History of Anthropological Exhibits | Natural History Museum of Los Angeles

View of the Cherry African Collections, circa 1920s. Collected by William S. Cherry during the 1880s and 1890s from what was then the Belgian Congo, Cameroon, and French Equatorial Africa; it is one of the department's earliest acquisitions. Loaned to us in 1914
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Currently on exhibit from our collections...

Find highlights from our Latin American collection in the Visible Vault and come marvel at the wide variety of shapes, colors, and sizes in our Zuni Fetishes exhibit case!

Want to see more?  Look for special events like the Curator's Cupboard, where we bring interesting items out of our storerooms to share wiith visitors.

Want to Learn More About Archaeology?

Explore the link below to learn more about the patient and exact work of an archaeologist!

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History of Our Exhibits

The Museum has a rich history of permanent halls that focused primarily on our collections even prior to the establishment of an anthropology department.

To see the images and other archival photographs in more detail click HERE


History and Anthropology Exhibits in the Rotunda Building, 1920-1930

This photograph is one of the earliest pictures we have of a History Hall showing anthropology artifacts. Listed in the photo archives as the History Hall, north wing, from the southwestern stair. Taken sometime between August 1922 and January 1923. There are archeological and ethnological pieces displayed together as well as historical material and some framed artwork.

Plains Hall Exhibit, Circa 1930-1940

A view of a late Plains Hall Exhibit, this hall made use of dioramas. Many of the dioramas, such as the Plains Indian buffalo hunter and horse with travois, made use of artifacts from our collections to make them more authentic. Photographic images and maps were also used to help interpret the artifacts.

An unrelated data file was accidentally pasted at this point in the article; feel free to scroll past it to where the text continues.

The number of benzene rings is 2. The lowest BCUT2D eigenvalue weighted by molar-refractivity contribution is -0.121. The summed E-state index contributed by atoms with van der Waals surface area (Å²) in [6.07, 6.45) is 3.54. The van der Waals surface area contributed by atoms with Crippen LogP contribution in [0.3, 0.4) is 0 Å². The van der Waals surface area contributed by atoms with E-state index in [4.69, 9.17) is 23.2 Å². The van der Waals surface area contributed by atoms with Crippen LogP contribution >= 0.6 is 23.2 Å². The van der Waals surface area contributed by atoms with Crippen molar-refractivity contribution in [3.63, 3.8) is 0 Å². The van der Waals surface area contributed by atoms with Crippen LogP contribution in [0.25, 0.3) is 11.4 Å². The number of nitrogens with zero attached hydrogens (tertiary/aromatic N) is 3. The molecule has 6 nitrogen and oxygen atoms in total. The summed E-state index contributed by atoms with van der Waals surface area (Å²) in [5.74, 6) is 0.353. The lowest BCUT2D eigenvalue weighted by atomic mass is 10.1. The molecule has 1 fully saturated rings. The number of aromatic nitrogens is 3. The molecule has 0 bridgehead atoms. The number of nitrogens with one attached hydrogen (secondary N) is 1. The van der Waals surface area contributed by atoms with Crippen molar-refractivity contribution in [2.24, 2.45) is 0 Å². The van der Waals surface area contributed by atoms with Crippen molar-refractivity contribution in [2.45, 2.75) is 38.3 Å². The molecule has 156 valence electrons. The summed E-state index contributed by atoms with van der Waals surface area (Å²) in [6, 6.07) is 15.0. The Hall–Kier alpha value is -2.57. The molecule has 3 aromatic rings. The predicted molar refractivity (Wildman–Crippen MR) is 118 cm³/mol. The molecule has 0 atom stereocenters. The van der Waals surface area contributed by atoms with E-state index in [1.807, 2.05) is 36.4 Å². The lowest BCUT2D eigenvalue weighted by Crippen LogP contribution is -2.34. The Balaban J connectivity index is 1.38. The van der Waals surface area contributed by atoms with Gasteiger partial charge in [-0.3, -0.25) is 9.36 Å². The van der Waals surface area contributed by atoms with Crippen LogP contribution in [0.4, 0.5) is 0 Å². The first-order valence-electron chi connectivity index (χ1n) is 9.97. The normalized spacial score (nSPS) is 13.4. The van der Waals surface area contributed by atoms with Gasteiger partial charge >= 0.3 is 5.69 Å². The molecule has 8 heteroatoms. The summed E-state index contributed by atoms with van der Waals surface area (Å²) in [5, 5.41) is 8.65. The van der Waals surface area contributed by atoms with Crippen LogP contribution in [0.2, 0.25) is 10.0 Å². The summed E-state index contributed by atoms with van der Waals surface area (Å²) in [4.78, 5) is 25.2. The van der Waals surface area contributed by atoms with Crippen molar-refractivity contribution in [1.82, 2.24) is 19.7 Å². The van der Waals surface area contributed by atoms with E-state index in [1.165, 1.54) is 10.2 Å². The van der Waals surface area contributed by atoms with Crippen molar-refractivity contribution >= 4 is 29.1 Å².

California Portion of the Hall of Western Indians

Hall of Western Indians, 1950-1970

Arthur Woodward who had a long career at the Museum as a Curator of History and Anthropology and conducted extensive archeological fiedwork in California, Arizona, and Utah developed the hall which opened in 1951. The Hall of Western Indians was one of the first halls that had a specific theme which combined Archaeology and Anthropology. Much of the archaeological portion of the hall was based on Woodward's fieldwork conducted during 1929-1941.

Entrance to the Latin American Hall. Mary Butler Mural and Aztec Sun Calendar visible

Ancient Latin American Hall, 1966-2008

Charles E. Rozaire began working for the Museum as a Curator in 1965. His primary responsibility upon being hired was to create and install a hall depicting Latin American Prehistory. Our Ancient Latin American Hall opened in October of 1966. After several updates and revisions over the years the hall closed in 2008.

Times Mirror Hall of Native American Cultures, 1992-2006

The Times Mirror Hall of Native American Cultures opened in 1992. It featured about 700 of our best ethnographic and archaeological artifacts. Margaret Hardin, Curator of Anthropology, was extensively involved in the development of this exhibit hall. Innovative at the time it had multimedia presentations, Native American consultation, a respectfuil treatment of Native American Cultures and a changing gallery to feature current Native American artists. It even had a life size model of the curator depicting a Craftsman era collectior unpacking artifacts in her home.